National Motto – In God We Trust – President Dwight Eisenhower signed a Joint Resolution of the 84th Congress declaring “In God We Trust” to be the official national motto of the United States of America in 1956. This motto replaced “E Pluribus Unum,” which had been used since the Great Seal of the United States was first designed in 1776. The motto first appeared on a two-cent coin in 1864.
Great Seal of the United States – This 1782 seal is used to authenticate documents such as foreign treaties and presidential proclamations. The symbols on the seal represent the beliefs and values that the Founding Fathers wished to pass down to future generations. The seal features our national bird, the bald eagle, holding a scroll in its beak inscribed with our original national motto, “E Pluribus Unum,” which is Latin for “one from many” and represents a nation formed from 13 colonies. In its right talon, the eagle holds an olive branch, and in its left, a bundle of thirteen arrows, representing the power of peace and war. The reverse side of the Great Seal depicts the national coat of arms, which is used on a variety of documents such as US passports, military insignia, embassy placards, and various flags. The coat of arms features a 13-step pyramid with the year 1776 in Roman numerals, an eye at the top of a pyramid, and the Latin motto “Annuit Coeptis,” which translates to “He favors our endeavors.” A scroll beneath the pyramid reads “Novus Ordo Seclorum,” which is Latin for “New Order of the Ages,” referring to 1776 as the start of the American new era.
Uncle Sam – Uncle Sam is a common national personification of the United States federal government or the country in general that, according to legend, first appeared during the War of 1812. The name is derived from Samuel Wilson, a meat packer from Troy, New York, who supplied the United States Army with barrels of beef during the War of 1812. He is portrayed as an older, bearded man dressed in attire reminiscent of the American flag. While Uncle Sam represents the government specifically, Columbia represents the United States as a whole.
National Tree – Oak Tree – In 2004, the mighty oak tree was named the official national tree of the United States of America. More than 60 species of oak grow in the United States, and they are valued for their beauty, abundant shade, and high-quality lumber. A senator from the U.S. said: “It is a fine choice to represent our nation’s strength, as it grows from just an acorn into a powerful entity whose many branches continue to strengthen and reach skyward with every passing year.”
The Statue of Liberty – The statue, with the formal title “Liberty Enlightening the World,” was a gift from the people of France to the United States. The statue depicts Libertas, the Roman goddess of liberty, and was dedicated in 1886. The statue, which is located in New York Harbor, holds a torch in one hand and a tablet representing the law in the other. The tablet bears the date of the Declaration of Independence. Libertas is sitting on a broken chain. The statue is a well-known symbol of liberty. Protesters all over the world have used the statue’s image in their fight for political freedom. Today, the neoclassical sculpture on Liberty Island is a major tourist attraction and part of the Statue of Liberty National Monument.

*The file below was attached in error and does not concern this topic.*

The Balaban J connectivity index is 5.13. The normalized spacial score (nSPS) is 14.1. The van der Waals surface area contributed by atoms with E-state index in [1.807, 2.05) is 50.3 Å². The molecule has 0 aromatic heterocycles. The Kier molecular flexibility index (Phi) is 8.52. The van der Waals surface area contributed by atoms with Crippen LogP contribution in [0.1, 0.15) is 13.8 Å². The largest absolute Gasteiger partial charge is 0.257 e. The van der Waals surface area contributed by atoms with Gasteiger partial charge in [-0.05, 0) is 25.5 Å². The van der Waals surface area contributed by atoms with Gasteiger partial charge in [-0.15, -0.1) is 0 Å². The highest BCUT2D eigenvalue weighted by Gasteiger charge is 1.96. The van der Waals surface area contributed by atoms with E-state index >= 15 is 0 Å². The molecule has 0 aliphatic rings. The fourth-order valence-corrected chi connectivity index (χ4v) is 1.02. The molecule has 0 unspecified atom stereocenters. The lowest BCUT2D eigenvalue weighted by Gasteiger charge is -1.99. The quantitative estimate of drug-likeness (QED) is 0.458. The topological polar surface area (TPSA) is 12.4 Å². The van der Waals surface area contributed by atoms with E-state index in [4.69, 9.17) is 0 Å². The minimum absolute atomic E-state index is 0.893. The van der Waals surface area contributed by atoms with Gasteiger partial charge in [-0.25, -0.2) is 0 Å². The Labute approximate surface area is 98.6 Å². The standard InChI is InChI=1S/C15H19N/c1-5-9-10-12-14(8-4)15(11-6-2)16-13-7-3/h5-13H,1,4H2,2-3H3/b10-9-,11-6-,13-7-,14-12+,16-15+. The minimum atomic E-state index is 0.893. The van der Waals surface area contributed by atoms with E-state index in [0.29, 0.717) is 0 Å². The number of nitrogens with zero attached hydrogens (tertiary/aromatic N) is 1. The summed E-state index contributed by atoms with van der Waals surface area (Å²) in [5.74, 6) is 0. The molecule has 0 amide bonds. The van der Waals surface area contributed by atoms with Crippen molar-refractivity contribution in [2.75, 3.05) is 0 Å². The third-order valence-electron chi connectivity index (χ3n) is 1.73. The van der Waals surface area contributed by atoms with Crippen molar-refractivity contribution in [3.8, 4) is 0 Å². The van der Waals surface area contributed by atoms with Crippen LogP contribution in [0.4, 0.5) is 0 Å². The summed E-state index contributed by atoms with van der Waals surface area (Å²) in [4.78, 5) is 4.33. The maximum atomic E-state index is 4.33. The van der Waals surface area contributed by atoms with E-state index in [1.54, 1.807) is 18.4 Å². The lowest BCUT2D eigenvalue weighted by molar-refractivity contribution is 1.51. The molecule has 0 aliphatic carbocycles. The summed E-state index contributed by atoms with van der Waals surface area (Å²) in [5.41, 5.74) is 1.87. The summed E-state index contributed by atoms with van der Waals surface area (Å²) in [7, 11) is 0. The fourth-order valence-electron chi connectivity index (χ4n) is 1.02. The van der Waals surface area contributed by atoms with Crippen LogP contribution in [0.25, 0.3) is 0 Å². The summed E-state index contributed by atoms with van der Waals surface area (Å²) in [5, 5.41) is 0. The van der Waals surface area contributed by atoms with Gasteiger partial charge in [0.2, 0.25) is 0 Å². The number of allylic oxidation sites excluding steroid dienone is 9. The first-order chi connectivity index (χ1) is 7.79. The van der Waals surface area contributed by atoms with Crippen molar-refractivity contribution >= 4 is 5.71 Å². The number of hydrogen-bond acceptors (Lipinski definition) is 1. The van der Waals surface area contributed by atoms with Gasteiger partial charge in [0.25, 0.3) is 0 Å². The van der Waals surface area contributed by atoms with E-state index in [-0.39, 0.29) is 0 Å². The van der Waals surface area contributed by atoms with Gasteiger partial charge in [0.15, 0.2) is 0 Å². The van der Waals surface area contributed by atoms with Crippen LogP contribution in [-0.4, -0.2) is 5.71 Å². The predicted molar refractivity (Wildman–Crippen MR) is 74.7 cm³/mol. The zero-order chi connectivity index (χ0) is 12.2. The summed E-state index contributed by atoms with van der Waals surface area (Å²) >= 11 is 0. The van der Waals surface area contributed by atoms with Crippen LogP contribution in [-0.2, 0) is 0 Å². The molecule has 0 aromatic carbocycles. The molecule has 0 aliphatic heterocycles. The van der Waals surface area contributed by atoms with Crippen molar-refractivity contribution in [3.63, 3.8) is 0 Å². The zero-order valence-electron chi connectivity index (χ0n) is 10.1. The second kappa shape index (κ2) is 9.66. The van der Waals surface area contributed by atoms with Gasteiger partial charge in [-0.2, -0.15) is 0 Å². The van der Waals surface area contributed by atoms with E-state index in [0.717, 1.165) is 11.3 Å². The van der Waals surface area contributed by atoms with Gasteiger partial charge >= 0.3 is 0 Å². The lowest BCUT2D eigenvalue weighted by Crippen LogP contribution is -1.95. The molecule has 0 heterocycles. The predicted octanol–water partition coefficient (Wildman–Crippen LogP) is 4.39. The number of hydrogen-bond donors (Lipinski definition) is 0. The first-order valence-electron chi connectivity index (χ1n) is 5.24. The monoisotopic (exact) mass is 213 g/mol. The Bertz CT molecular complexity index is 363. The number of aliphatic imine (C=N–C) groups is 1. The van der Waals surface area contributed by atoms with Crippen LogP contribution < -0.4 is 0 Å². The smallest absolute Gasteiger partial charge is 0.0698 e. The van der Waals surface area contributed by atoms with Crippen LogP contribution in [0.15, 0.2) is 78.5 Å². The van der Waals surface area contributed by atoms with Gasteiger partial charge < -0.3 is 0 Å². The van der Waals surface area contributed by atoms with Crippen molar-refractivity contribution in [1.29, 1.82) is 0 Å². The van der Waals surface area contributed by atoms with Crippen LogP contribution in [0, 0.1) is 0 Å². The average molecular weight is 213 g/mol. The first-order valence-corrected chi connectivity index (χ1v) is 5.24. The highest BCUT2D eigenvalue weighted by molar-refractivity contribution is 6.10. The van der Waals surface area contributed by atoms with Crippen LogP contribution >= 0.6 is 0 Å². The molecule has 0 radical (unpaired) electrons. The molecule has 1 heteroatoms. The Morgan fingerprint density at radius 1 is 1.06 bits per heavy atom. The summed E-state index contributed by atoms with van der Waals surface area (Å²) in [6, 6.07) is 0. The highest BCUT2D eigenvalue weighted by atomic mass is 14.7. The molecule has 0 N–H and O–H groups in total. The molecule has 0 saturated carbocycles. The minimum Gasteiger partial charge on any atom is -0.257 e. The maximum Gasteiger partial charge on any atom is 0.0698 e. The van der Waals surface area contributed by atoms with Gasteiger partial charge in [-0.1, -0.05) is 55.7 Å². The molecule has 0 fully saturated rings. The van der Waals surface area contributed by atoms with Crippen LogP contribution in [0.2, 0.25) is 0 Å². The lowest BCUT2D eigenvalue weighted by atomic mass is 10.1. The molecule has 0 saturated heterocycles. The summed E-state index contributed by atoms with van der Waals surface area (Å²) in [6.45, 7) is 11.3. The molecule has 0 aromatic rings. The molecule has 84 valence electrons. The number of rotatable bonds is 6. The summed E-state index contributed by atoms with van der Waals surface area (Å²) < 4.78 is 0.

National Flower – Rose – The United States of America designated the rose as its official flower and floral emblem in 1986. The rose is a native plant to all of North America. It can have a beautiful, rich scent and bloom in a variety of colors, such as red, pink, white, or yellow. Around the world, the rose is associated with politics, war, and love as well as beauty. The rose has also been designated as the official state flower by a number of the 50 states, including North Dakota, Oklahoma, Georgia, Iowa, and New York.
The United States dollar (symbol: $; code: USD; also abbreviated US$ or U.S. Dollar to distinguish it from other dollar-denominated currencies; known colloquially as the dollar, U.S. dollar, American dollar, or buck) is the official currency of the United States and its territories. The Coinage Act of 1792 established the United States dollar on equal footing with the Spanish silver dollar, divided it into 100 cents, and authorized the minting of coins denominated in dollars and cents. United States banknotes are issued in the form of Federal Reserve Notes, also known as greenbacks due to their historically predominant green color.
The Federal Reserve System, which serves as the country’s central bank, manages the country’s monetary policy.
The United States dollar was initially defined by a bimetallic standard of 371.25 grains (24.057 g) fine silver or, beginning in 1837, 23.22 grains (1.505 g) fine gold, or $20.67 per troy ounce. The Gold Standard Act of 1900 permanently linked the dollar to gold. Its gold equivalence was revised to $35 per troy ounce in 1934. All ties to gold have been severed since 1971.
Following World War I, the United States dollar became an important international reserve currency, eventually displacing the pound sterling as the world’s primary reserve currency by the Bretton Woods Agreement near the end of World War II. In international transactions, the dollar is the most commonly used currency. It is also the official currency in a number of countries and the de facto currency in a number of others, with Federal Reserve Notes (and, in a few cases, US coins) in circulation.
As of February 10, 2021, there was $2.10 trillion in circulation, $2.05 trillion of which was in Federal Reserve Notes (the remaining $50 billion was in coins and older-style United States Notes).